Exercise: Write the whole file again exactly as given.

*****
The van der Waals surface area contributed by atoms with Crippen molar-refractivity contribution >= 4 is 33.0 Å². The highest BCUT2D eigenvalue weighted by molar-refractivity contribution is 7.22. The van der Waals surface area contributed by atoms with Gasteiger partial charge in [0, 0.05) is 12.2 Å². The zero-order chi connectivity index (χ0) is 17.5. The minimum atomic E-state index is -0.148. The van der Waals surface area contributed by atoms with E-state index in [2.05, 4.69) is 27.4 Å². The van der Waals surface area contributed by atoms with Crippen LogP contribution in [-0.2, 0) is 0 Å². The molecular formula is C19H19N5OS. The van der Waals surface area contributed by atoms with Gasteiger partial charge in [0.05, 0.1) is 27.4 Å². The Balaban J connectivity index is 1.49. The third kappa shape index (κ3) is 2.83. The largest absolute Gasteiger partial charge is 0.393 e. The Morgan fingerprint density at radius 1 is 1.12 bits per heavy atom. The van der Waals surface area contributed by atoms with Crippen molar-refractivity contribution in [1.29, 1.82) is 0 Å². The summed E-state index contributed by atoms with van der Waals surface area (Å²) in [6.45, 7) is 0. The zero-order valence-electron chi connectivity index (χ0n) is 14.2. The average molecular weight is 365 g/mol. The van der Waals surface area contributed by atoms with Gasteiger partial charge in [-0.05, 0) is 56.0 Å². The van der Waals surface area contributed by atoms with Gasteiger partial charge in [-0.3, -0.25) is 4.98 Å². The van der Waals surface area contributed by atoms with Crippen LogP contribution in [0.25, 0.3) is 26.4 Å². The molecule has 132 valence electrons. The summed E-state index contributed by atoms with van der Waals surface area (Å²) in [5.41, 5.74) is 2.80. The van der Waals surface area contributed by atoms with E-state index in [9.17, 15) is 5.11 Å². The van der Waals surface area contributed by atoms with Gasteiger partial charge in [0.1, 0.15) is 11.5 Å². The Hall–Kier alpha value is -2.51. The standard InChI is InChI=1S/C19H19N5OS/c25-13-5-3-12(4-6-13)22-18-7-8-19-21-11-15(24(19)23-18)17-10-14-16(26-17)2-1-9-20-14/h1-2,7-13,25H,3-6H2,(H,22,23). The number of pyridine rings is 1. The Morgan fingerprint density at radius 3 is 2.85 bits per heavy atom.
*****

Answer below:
The van der Waals surface area contributed by atoms with Crippen molar-refractivity contribution >= 4 is 33.0 Å². The highest BCUT2D eigenvalue weighted by molar-refractivity contribution is 7.22. The van der Waals surface area contributed by atoms with Gasteiger partial charge in [0, 0.05) is 12.2 Å². The zero-order chi connectivity index (χ0) is 17.5. The minimum atomic E-state index is -0.148. The van der Waals surface area contributed by atoms with E-state index in [2.05, 4.69) is 27.4 Å². The van der Waals surface area contributed by atoms with Crippen LogP contribution in [-0.2, 0) is 0 Å². The molecular formula is C19H19N5OS. The van der Waals surface area contributed by atoms with Gasteiger partial charge in [0.05, 0.1) is 27.4 Å². The Balaban J connectivity index is 1.49. The third kappa shape index (κ3) is 2.83. The largest absolute Gasteiger partial charge is 0.393 e. The Morgan fingerprint density at radius 1 is 1.12 bits per heavy atom. The van der Waals surface area contributed by atoms with Crippen molar-refractivity contribution in [1.29, 1.82) is 0 Å². The summed E-state index contributed by atoms with van der Waals surface area (Å²) in [6.45, 7) is 0. The zero-order valence-electron chi connectivity index (χ0n) is 14.2. The average molecular weight is 365 g/mol. The van der Waals surface area contributed by atoms with Gasteiger partial charge in [-0.05, 0) is 56.0 Å². The van der Waals surface area contributed by atoms with Gasteiger partial charge in [-0.3, -0.25) is 4.98 Å². The van der Waals surface area contributed by atoms with Crippen LogP contribution in [0.25, 0.3) is 26.4 Å². The molecule has 132 valence electrons. The summed E-state index contributed by atoms with van der Waals surface area (Å²) in [5.41, 5.74) is 2.80. The van der Waals surface area contributed by atoms with E-state index in [9.17, 15) is 5.11 Å². The van der Waals surface area contributed by atoms with Gasteiger partial charge in [0.1, 0.15) is 11.5 Å². The Hall–Kier alpha value is -2.51. The standard InChI is InChI=1S/C19H19N5OS/c25-13-5-3-12(4-6-13)22-18-7-8-19-21-11-15(24(19)23-18)17-10-14-16(26-17)2-1-9-20-14/h1-2,7-13,25H,3-6H2,(H,22,23). The number of pyridine rings is 1. The Morgan fingerprint density at radius 3 is 2.85 bits per heavy atom.